Rustic Barley Soup with Kale and Sweet Potato

This week, I made babies.

It was a week of newborn cultivation - changing and feeding and watching expectantly ... and then, yesterday, there they were. My own yeasty, sourdough babies. I'm not even going to pretend I know what I'm doing with them, but they're sitting in the fridge right now, and they've already provided us with a lovely (tasty but dense) little loaf for dinner last night.

So, you could say I've been thinking about bread a lot lately. And by lately, I mean for the past 10 years. It all started with a couple trips to Europe, some intensely-disappointing local baguettes, and this book - which inspired my current sourdough project (and some amazing pretzels!). I'm lazy, which has hindered me on the bread-making front ... even after years of trying, I'm happier meditating for 10 minutes than tinkering with gloopy dough on my benchtop, regardless of its meditative qualities.

But I really, really like bread that a) tastes like something, b) doesn't contain strange non-bread-like flours or oils (see my post here about that) and c) doesn't go instantly stale. According to Daniel Leader - my go-to bread guru - artisanal sourdough overcomes all those issues. Hence, baby-making.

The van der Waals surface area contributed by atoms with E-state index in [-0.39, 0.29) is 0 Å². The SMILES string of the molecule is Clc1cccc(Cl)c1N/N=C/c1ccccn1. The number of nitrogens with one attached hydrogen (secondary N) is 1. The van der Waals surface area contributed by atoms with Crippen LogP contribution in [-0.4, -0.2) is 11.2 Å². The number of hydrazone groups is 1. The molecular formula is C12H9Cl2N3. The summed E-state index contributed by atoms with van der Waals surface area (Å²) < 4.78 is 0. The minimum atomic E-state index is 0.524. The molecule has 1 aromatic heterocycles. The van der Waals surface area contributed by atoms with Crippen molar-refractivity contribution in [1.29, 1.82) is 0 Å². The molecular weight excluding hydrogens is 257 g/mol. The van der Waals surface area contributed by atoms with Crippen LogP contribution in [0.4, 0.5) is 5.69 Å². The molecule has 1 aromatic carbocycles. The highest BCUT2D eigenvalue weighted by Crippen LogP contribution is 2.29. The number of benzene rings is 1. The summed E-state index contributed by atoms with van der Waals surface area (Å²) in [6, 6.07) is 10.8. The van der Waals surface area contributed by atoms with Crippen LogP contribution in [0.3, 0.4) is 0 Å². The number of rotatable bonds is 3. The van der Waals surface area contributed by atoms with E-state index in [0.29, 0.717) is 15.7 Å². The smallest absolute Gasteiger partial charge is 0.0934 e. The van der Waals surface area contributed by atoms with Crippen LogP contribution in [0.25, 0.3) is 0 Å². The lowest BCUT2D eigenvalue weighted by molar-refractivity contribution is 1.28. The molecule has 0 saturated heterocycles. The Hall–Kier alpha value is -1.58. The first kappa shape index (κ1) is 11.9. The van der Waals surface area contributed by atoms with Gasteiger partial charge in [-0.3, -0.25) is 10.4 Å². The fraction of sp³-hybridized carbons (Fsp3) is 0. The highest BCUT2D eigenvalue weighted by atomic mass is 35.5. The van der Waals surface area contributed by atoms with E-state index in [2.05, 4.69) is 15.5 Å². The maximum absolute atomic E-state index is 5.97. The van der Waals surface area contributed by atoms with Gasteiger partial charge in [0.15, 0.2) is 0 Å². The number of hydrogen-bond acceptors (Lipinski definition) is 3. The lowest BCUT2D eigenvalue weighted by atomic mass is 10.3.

But this isn't a post about making sourdough. I recommend a good book on it, or you can check out these posts at the Kitchn or Nourished Kitchen or Joy the Baker. Nope, mine is a post about SAVING your precious bread once you've got it. Making use of stale bits, or crusts your child has convinced you to cut off, even though (seriously, child) they're the best part. It's a post about using every last crumb of that awesome loaf of bread you punched into shape with your own two hands, or spent $7 on at the market. 

Whenever I cut crusts off nice bread, or nice bread goes stale on me, I cut it into 1" pieces and pop it in a tin in the freezer. It keeps there, happily for at least a month or more - unless you accidentally leave the freezer door ajar and they defrost and then refreeze and taste like cardboard. But those are exceptional circumstances. Usually, they taste amazing even after they've been frozen.